In 2011, for the fourth time in history, more bottles of cava were exported than of champagne, which confirms the trend for the Spanish sparkling wine to leave behind the International crisis due to its competitive price-quality relationship.

In the last year, almost 11 million more bottles of cava than champagne were sold in the International market. Specifically, cava producers managed, in 2011, to sell 152.22 million bottles abroad, a figure that had never before been reached and which means a 2% rise in exportations. At the same time, French champagne makers managed to export 141.32 million bottles, which meant a rise of 5.18%.


The attraction of cava in France
The regression experienced by champagne in Spain contrasts with the rise of cava in France, where 8.28% more bottles of the popular Spanish sparkling wine were sold last year. Over the last five years, sales of cava in France have practically doubled, with a total of 4.22 million bottles last year. With these figures, France has become the sixth main foreign market for cava.

Even though cava is exported more than champagne, the French sparkling wine has a much larger overall production than cava owing to the large domestic consumption in France. Thus, in 2011 a total of 322.98 million bottles of champagne were produced, with a growth of 1%. On the other hand, the overall sales of cava dropped 2.14% last year, to 239.55 million units.

Both products experienced a decrease in their home markets. Thus, champagne fell 1.88% in France (181.64 million bottles) and cava dropped 8.71% in Spain (87.3 million bottles). It is highly significant to see how the French consume 94 million more of their home produced sparkling wine than the Spanish do of theirs.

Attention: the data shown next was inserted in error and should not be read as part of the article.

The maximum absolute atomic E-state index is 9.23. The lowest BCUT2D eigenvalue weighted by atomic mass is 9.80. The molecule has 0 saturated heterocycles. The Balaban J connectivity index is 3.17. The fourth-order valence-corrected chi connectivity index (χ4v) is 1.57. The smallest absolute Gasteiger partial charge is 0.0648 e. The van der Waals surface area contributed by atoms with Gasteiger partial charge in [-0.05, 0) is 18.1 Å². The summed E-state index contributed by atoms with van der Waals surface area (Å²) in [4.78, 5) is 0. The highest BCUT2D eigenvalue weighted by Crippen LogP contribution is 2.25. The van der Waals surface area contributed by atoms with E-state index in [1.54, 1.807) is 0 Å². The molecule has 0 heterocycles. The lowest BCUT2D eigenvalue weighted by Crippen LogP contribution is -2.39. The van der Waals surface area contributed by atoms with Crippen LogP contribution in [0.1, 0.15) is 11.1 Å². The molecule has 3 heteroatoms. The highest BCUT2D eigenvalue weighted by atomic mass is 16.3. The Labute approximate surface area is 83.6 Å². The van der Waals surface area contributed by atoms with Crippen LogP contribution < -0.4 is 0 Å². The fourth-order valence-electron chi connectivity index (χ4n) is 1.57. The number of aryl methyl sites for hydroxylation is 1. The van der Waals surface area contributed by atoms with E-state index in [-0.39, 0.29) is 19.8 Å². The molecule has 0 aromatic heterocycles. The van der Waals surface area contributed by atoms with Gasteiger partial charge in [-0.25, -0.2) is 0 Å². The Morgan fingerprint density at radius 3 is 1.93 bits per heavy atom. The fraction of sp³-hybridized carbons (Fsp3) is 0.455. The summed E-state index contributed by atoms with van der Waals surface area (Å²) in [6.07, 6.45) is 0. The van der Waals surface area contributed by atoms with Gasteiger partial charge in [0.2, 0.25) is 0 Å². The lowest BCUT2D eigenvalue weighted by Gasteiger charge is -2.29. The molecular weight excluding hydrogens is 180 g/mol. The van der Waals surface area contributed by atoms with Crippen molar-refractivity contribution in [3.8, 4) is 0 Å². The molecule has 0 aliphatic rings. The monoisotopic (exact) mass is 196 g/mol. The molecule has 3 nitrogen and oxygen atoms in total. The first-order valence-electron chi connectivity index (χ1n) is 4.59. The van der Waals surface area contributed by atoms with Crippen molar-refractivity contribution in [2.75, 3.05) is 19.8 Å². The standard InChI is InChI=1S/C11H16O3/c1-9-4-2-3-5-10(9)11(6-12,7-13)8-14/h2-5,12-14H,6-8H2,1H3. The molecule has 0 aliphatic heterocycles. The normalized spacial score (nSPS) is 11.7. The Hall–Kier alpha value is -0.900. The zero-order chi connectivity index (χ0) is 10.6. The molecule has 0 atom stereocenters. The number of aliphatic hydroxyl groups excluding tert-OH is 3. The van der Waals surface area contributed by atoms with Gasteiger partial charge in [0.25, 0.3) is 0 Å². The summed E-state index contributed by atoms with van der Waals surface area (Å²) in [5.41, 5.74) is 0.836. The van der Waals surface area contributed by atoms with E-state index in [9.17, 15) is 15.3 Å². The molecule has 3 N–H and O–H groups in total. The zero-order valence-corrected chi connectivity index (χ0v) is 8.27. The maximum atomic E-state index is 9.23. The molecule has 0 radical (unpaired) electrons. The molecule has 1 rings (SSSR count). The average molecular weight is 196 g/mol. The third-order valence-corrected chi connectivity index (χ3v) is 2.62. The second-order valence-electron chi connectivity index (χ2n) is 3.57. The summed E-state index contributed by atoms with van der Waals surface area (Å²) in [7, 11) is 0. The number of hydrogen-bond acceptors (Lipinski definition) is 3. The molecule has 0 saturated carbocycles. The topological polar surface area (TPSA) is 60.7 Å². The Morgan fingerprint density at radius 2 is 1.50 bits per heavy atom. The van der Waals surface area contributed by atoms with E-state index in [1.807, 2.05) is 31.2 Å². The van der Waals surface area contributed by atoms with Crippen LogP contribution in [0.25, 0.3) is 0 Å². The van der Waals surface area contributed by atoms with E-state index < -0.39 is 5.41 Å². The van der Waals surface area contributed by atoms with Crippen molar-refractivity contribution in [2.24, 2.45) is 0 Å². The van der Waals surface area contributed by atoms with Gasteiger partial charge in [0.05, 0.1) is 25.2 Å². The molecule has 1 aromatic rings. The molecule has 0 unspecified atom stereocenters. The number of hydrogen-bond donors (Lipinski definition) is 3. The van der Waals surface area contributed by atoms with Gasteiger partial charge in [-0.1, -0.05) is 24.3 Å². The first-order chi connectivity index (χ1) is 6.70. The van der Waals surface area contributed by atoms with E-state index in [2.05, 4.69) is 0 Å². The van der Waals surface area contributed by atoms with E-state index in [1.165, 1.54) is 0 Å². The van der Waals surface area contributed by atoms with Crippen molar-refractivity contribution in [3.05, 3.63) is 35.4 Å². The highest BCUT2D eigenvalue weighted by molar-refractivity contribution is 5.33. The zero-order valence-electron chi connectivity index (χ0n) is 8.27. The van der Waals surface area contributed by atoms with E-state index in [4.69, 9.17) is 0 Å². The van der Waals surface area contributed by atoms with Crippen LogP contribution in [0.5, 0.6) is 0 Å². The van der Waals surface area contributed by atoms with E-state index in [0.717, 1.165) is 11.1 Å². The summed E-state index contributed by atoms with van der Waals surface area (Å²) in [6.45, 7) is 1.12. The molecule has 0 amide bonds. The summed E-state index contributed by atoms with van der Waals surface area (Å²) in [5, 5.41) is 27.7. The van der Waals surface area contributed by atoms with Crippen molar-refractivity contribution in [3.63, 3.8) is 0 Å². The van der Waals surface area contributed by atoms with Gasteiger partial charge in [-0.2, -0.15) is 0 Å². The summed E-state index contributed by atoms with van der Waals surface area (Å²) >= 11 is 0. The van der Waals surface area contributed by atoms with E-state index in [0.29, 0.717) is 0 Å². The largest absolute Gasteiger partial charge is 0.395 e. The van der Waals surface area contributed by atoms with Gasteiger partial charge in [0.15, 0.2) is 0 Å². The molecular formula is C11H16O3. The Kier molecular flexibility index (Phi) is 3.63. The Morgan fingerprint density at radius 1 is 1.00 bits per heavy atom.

Main markets
Abroad, champagne and cava compete in practically the same markets. For champagne its main income is from the United Kingdom, the United States, Germany, Belgium and Japan. For cava, its large sales centres are Germany, the United Kingdom, Belgium, the United States and Japan. Cava last year underwent large growth in Belgium (+10%), Holland (16%) and Finland (11%). Meanwhile, champagne triumphed in the United States (up 14%), Germany (8.5%) and Australia (32%).

It is worth remembering that cava and champagne follow an identical system of production, known as the traditional champenoise method, based on the fact that the wine undergoes a second process of fermentation in the bottle. However, the grapes that are used and the climate in which they grow are different, which makes them products each with their own personality. Freixenet and Codorníu are the main makers of cava, whereas the large maker of champagne is the multinational Louis Vuitton Moët Henessy (LVMH), owner of Moët, Veuve Clicquot, Mercier, Krug, Ruinart and Dom Pérignon.

Source: Expansión


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